Nilgiri tahr population expands beyond Mukurthi National Park

‘The species is trying to re-colonise habitats from which it was displaced’

November 22, 2021 11:52 pm | Updated 11:52 pm IST - UDHAGAMANDALAM

A Nilgiri tahr, spotted outside the Mukurthi National Park in the Nilgiris Forest Division recently.

A Nilgiri tahr, spotted outside the Mukurthi National Park in the Nilgiris Forest Division recently.

The population of the iconic Nilgiri tahr could be expanding into habitats from which they were previously decimated due to poaching and habitat loss.

A recent image of a lone Nilgiri tahr, the State animal, atop a rocky outcrop in Kinnakorai, could point to the species trying to re-establish itself in habitats from which it was previously displaced.

The image was captured by M.A. Thenmurugakani, a member of OSAI conservation group, and shows the animal in the rocky outcrop just above a nearby tea estate.

Mr. Thenmurugakani told The Hindu he had seen the animal from quite far away. “I have been visiting the Mukurthi National Park for the last two decades, and I have not seen the Nilgiri tahr outside the protected area. I was very surprised to see the animal,” he said.

M.A. Predit, coordinator for the Nilgiri tahr conservation programme for the World Wide Fund for Nature India, said a small herd of tahr had colonised the Kinnakorai area between 2010 and 2013. Eventually, in one of the more recent population estimation exercises, it was noted that the number of tahr seen in the area had increased to between 10 and 15 comprising a single herd.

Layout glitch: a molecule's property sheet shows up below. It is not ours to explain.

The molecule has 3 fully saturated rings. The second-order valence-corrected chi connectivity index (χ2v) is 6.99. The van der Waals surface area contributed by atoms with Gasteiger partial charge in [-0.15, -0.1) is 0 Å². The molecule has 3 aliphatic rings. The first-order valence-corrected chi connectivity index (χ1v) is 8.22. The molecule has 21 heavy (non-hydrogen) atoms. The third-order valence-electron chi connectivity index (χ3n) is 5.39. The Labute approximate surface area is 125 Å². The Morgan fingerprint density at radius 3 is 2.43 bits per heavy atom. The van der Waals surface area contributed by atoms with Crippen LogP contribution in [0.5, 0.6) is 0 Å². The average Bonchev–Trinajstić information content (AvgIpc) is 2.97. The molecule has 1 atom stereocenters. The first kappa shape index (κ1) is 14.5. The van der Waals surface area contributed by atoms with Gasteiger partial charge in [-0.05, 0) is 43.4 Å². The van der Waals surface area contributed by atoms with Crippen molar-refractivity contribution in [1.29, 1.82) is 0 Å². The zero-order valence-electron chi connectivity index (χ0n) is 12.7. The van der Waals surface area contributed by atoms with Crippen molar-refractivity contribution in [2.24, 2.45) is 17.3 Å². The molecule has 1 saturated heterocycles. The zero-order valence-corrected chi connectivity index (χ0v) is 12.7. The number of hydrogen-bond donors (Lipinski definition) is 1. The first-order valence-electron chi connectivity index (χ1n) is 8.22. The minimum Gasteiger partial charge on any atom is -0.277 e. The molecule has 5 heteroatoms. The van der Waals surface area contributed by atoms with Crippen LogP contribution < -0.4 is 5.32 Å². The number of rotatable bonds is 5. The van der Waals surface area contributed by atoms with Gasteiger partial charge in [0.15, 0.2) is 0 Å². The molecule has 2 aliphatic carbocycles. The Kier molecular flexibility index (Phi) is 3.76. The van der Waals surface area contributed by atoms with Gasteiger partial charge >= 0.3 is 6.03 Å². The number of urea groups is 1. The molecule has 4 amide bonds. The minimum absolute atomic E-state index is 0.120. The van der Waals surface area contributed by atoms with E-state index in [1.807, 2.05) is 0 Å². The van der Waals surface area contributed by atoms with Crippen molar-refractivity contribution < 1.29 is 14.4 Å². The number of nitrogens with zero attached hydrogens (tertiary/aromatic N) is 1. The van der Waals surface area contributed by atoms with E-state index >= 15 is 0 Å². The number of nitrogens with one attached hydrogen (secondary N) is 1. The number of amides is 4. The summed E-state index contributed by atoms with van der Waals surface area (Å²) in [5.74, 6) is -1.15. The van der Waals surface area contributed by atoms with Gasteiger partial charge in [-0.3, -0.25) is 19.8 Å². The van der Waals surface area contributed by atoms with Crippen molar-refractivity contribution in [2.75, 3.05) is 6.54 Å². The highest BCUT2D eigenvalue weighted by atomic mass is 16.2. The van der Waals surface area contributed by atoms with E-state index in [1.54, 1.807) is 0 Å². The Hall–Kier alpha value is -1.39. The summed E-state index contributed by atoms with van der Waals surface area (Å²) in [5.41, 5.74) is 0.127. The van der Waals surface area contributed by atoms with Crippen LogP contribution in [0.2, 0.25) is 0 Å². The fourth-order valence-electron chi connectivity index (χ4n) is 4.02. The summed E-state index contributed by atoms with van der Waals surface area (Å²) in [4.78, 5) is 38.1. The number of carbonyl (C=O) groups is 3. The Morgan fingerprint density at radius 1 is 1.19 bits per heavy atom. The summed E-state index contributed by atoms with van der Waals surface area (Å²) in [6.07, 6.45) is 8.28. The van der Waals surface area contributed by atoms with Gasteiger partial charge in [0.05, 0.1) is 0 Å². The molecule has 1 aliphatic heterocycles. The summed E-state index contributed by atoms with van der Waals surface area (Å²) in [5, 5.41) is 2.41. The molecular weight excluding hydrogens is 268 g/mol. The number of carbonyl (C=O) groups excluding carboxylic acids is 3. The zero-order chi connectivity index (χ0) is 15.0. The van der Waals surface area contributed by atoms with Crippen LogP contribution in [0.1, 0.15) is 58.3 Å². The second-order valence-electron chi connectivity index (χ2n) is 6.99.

“However, seeing lone Saddle back males (mature adult male Nilgiri tahr identifiable by a patch on their hides on their backs) or all male groups are common because, mature males are mostly observed with the herd during the rutting season between June and August.”

“Small herds of Nilgiri tahr have slowly expanded from the Nilgiri peak to the Northern areas in the Nilgiris division in at least three grassland-shola habitats with rocky escarpments. Subsequently, a saddleback male was spotted in Frog Hill of Gudalur in a recent survey. These records allow us to speculate that the species is trying to re-colonise habitats from which it was previously displaced,” said Mr. Predit. Forest department officials said increased protection from poaching, and fewer anthropogenic pressures in the area could be leading to the increase in the population of the Nilgiri tahr, which is believed to be between 420-430 individuals in 2017 to over 600 in 2019.

The tahr once roamed in a wide extent of area in the Nilgiris, including Ebbanad, Sholur Kokkal, Glenmorgan and Kodanad. These areas, marked by steep cliff faces and rocky outcrops, provided the ideal habitat for the tahr to thrive in as it increased their chance of survival and helped them escape predation, said Mr. Predit.

Conservationists said habitat restoration, combined with an effort to reintroduce the species into viable habitats could ensure the long-term protection of the species, while also ensuring that the population kept re-establishing itself in newer habitats where the pressures were being reduced by active protection measures.

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